Interventions for esophagitis are intended to lessen symptoms, manage complications and treat underlying causes of the disorder. Treatment strategies vary primarily based on the cause of the disorder.
Treatment for reflux esophagitis may include the following:
- Proton pump inhibitors block acid production in the stomach and allow time for damaged esophageal tissue to heal. Drugs available by prescription include omeprazole (Prilosec), esomeprazole (Nexium) and lansoprazole (Prevacid). Over-the-counter proton pump inhibitors also are available. Other treatments for gastroesophageal reflux disease (GERD) may alleviate GERD symptoms temporarily, but generally have little effect on esophagitis.
- Fundoplication, a surgical procedure, may be used to treat GERD and improve the condition of the esophagus if other interventions don't work. During this procedure, a portion of the stomach is wrapped around the valve separating the esophagus and stomach (lower esophageal sphincter). This strengthens the sphincter and prevents acid from backing up into the esophagus. Fundoplication may also correct problems related to a hiatal hernia.
Treatment for eosinophilic esophagitis is primarily avoiding the allergen and reducing the allergic reaction with medications.
- Oral steroids. Corticosteroids may lessen the inflammation associated with allergic reactions and allow for the esophagus to heal. Side effects associated with long-term use of oral steroids, however, can be severe. These effects include loss of bone density, slowed growth in children, diabetes, acne and mood disorders. Your doctor may first prescribe inhaled steroids to minimize these side effects.
- Inhaled steroids. Inhaled steroids are used to manage asthma. Some studies have shown that these medications may help treat eosinophilic esophagitis. Your doctor will instruct you on how to swallow the steroid preparation, rather than inhaling it, so that it coats your esophagus. This delivery system for steroids is much less likely to cause serious side effects.
- Proton pump inhibitors. If you've been diagnosed with eosinophilic esophagitis and your doctor suspects that acid reflux may be involved, he or she may prescribe a proton pump inhibitor. These medications, such as esomeprazole (Nexium), lansoprazole (Prevacid), omeprazole (Prilosec), block acid production.
- Restricted diet. If tests show that you have food allergies, your doctor may ask you to eliminate the problem foods from your diet. Your doctor may refer you to a dietitian, who can help you manage your diet and plan healthy meals. Your doctor may also recommend vitamins or supplements or special nutritional drinks if your allergies significantly limit your food choices.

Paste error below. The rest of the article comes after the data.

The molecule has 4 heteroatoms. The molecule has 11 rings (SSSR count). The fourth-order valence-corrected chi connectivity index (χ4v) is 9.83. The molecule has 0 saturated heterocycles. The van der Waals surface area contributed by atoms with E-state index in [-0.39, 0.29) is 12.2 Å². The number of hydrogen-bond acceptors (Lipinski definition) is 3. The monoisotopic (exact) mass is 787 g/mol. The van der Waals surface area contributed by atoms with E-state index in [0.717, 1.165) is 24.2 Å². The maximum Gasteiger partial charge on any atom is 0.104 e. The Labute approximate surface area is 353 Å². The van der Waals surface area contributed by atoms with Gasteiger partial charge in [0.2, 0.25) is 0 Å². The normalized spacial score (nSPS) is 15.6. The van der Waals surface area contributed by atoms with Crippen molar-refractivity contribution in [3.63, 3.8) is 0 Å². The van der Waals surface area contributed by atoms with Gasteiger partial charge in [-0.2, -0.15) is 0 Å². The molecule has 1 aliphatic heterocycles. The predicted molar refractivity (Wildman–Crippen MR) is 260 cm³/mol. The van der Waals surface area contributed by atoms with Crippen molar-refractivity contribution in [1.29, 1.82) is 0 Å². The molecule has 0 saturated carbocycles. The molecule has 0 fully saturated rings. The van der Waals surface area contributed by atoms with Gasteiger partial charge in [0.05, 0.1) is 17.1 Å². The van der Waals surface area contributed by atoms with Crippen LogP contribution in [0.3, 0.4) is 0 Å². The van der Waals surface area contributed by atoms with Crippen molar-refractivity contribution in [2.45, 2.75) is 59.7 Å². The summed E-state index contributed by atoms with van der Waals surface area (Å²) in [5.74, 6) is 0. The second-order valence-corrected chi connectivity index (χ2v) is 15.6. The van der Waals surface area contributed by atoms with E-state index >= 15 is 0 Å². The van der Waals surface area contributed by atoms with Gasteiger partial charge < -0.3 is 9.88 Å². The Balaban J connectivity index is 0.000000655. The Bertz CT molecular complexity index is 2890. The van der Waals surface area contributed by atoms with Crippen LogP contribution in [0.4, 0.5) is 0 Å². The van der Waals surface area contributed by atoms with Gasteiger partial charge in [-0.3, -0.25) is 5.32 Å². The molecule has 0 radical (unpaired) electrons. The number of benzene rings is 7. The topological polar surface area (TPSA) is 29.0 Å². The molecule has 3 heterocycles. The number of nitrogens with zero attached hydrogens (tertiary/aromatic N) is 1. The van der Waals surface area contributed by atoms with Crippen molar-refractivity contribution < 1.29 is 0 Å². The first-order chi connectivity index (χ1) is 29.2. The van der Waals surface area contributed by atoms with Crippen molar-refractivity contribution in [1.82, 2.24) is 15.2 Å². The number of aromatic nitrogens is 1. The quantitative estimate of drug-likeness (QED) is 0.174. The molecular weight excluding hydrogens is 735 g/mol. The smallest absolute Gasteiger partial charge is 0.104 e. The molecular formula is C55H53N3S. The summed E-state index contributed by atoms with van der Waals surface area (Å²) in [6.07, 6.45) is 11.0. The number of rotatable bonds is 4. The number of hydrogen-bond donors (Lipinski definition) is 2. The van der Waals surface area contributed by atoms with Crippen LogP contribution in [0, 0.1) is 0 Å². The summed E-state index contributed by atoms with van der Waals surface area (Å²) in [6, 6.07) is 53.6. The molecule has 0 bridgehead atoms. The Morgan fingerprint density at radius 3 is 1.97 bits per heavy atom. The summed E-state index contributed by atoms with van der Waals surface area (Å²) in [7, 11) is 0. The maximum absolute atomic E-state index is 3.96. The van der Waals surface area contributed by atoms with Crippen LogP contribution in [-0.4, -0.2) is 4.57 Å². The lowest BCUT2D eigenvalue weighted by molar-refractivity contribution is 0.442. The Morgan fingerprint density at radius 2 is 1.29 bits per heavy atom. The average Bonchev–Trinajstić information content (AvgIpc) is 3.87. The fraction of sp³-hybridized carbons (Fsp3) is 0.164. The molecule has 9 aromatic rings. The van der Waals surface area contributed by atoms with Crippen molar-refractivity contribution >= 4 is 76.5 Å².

Treatment for drug-induced esophagitis is primarily avoiding the problem drug when possible and reducing the risk with better pill-taking habits. Your doctor may recommend:
- Taking an alternative drug that is less likely to cause drug-induced esophagitis
- Taking a liquid version of a medication if possible
- Drinking an entire glass of water with a pill (unless you've been told by your doctor to restrict your fluid intake because of another condition, such as kidney disease)
- Sitting or standing for at least 30 minutes after taking a pill
Your doctor may prescribe a medication to treat a bacterial, viral, fungal or parasitic infection causing infectious esophagitis.
Treating common complications
A gastroenterologist may perform a procedure to expand (dilate), the esophagus. This treatment is generally used only when the narrowing is very severe or food has become lodged in the esophagus.
This procedure is performed with one or more endoscopic devices, small narrow tubes inserted through the esophagus. Versions of these devices may be equipped with a:
Sep. 15, 2011
- Tapered tip that starts with a rounded point that gradually widens
- Balloon that can be expanded after it's inserted in the esophagus
- Franciosi JP. Eosinophilic esophagitis. Immunology and Allergy Clinics of North America. 2009;29:19.
- Heartburn, gastroesophageal reflux (GER), and gastroesophageal reflux disease (GERD). National Institute of Diabetes and Digestive and Kidney Diseases. http://digestive.niddk.nih.gov/ddiseases/pubs/gerd/index.htm. Accessed Aug. 1, 2011.
- Castell DO. Medication-induced esophagitis. http://www.uptodate.com/home/index.html. Accessed Aug. 1, 2011.
- Graman PS. Esophagitis. In: Mandell GL, et al. Mandell, Douglas, and Bennett's Principles and Practice of Infectious Diseases. 7th ed. Philadelphia, Pa.: Churchill Livingstone Elsevier; 2010. http://www.mdconsult.com/books/page.do?eid=4-u1.0-B978-0-443-06839-3..00094-1&isbn=978-0-443-06839-3&uniqId=270386537-4#4-u1.0-B978-0-443-06839-3..00094-1. Accessed Aug. 1, 2011.
- Patti MG. Gastroesophageal reflux disease: From pathophysiology to treatment. World Journal of Gastroenterology. 2010;16:3745.
- Geagea A, et al. Scope of drug-induced, infectious and allergic esophageal injury. Current Opinion in Gastroenterology. 2008;24:496.
- Picco MF (expert opinion). Mayo Clinic, Jacksonville, Fla. Aug. 11, 2011.
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